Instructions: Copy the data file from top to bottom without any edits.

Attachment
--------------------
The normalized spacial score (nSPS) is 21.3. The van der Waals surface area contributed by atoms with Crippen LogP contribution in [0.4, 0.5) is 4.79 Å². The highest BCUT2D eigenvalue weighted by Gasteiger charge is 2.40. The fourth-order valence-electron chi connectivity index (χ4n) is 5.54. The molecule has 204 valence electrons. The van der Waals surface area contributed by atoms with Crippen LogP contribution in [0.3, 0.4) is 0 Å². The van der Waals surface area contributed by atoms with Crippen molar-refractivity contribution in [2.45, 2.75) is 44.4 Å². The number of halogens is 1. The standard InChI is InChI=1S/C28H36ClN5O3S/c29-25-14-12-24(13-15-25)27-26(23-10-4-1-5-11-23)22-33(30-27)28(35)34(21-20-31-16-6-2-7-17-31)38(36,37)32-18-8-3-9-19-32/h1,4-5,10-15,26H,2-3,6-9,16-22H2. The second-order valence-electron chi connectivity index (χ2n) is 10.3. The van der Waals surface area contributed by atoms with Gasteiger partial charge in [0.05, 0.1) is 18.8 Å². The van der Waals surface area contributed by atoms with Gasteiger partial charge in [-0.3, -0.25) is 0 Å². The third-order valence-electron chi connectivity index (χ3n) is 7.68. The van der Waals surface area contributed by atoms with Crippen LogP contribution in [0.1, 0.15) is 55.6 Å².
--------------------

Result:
The normalized spacial score (nSPS) is 21.3. The van der Waals surface area contributed by atoms with Crippen LogP contribution in [0.4, 0.5) is 4.79 Å². The highest BCUT2D eigenvalue weighted by Gasteiger charge is 2.40. The fourth-order valence-electron chi connectivity index (χ4n) is 5.54. The molecule has 204 valence electrons. The van der Waals surface area contributed by atoms with Crippen LogP contribution in [0.3, 0.4) is 0 Å². The van der Waals surface area contributed by atoms with Crippen molar-refractivity contribution in [2.45, 2.75) is 44.4 Å². The number of halogens is 1. The standard InChI is InChI=1S/C28H36ClN5O3S/c29-25-14-12-24(13-15-25)27-26(23-10-4-1-5-11-23)22-33(30-27)28(35)34(21-20-31-16-6-2-7-17-31)38(36,37)32-18-8-3-9-19-32/h1,4-5,10-15,26H,2-3,6-9,16-22H2. The second-order valence-electron chi connectivity index (χ2n) is 10.3. The van der Waals surface area contributed by atoms with Gasteiger partial charge in [0.05, 0.1) is 18.8 Å². The van der Waals surface area contributed by atoms with Gasteiger partial charge in [-0.3, -0.25) is 0 Å². The third-order valence-electron chi connectivity index (χ3n) is 7.68. The van der Waals surface area contributed by atoms with Crippen LogP contribution in [0.1, 0.15) is 55.6 Å².